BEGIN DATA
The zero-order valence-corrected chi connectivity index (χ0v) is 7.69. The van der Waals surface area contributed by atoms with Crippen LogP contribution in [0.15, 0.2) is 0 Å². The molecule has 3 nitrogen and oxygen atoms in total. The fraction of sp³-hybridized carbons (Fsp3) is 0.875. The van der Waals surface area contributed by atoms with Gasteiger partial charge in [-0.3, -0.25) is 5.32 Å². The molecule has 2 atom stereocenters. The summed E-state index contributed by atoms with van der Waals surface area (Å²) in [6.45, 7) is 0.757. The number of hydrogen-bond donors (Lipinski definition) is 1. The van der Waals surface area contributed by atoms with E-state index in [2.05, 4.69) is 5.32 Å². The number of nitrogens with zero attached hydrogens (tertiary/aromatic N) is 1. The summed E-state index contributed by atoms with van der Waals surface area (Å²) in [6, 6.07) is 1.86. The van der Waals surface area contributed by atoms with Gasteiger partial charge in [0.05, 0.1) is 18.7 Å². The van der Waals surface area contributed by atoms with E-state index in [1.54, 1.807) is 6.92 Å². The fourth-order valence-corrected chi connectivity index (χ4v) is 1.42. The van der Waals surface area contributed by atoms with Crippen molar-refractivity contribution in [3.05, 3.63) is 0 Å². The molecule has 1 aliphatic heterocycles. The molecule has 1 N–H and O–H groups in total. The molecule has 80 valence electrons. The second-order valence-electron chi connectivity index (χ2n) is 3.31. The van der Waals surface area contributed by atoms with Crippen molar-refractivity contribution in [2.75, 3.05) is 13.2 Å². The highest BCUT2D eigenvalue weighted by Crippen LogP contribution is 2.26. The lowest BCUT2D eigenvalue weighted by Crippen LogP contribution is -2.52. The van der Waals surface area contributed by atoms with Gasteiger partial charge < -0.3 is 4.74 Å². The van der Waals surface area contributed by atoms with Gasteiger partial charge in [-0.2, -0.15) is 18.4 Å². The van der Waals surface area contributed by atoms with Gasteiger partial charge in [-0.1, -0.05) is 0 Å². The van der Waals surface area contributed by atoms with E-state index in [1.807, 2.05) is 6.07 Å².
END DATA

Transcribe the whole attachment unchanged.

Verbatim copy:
The zero-order valence-corrected chi connectivity index (χ0v) is 7.69. The van der Waals surface area contributed by atoms with Crippen LogP contribution in [0.15, 0.2) is 0 Å². The molecule has 3 nitrogen and oxygen atoms in total. The fraction of sp³-hybridized carbons (Fsp3) is 0.875. The van der Waals surface area contributed by atoms with Gasteiger partial charge in [-0.3, -0.25) is 5.32 Å². The molecule has 2 atom stereocenters. The summed E-state index contributed by atoms with van der Waals surface area (Å²) in [6.45, 7) is 0.757. The number of hydrogen-bond donors (Lipinski definition) is 1. The van der Waals surface area contributed by atoms with E-state index in [2.05, 4.69) is 5.32 Å². The number of nitrogens with zero attached hydrogens (tertiary/aromatic N) is 1. The summed E-state index contributed by atoms with van der Waals surface area (Å²) in [6, 6.07) is 1.86. The van der Waals surface area contributed by atoms with Gasteiger partial charge in [0.05, 0.1) is 18.7 Å². The van der Waals surface area contributed by atoms with E-state index in [1.54, 1.807) is 6.92 Å². The fourth-order valence-corrected chi connectivity index (χ4v) is 1.42. The van der Waals surface area contributed by atoms with Crippen molar-refractivity contribution in [3.05, 3.63) is 0 Å². The molecule has 1 aliphatic heterocycles. The molecule has 1 N–H and O–H groups in total. The molecule has 80 valence electrons. The second-order valence-electron chi connectivity index (χ2n) is 3.31. The van der Waals surface area contributed by atoms with Crippen molar-refractivity contribution in [2.75, 3.05) is 13.2 Å². The highest BCUT2D eigenvalue weighted by Crippen LogP contribution is 2.26. The lowest BCUT2D eigenvalue weighted by Crippen LogP contribution is -2.52. The van der Waals surface area contributed by atoms with Gasteiger partial charge < -0.3 is 4.74 Å². The van der Waals surface area contributed by atoms with Gasteiger partial charge in [-0.2, -0.15) is 18.4 Å². The van der Waals surface area contributed by atoms with Gasteiger partial charge in [-0.1, -0.05) is 0 Å². The van der Waals surface area contributed by atoms with E-state index in [1.807, 2.05) is 6.07 Å².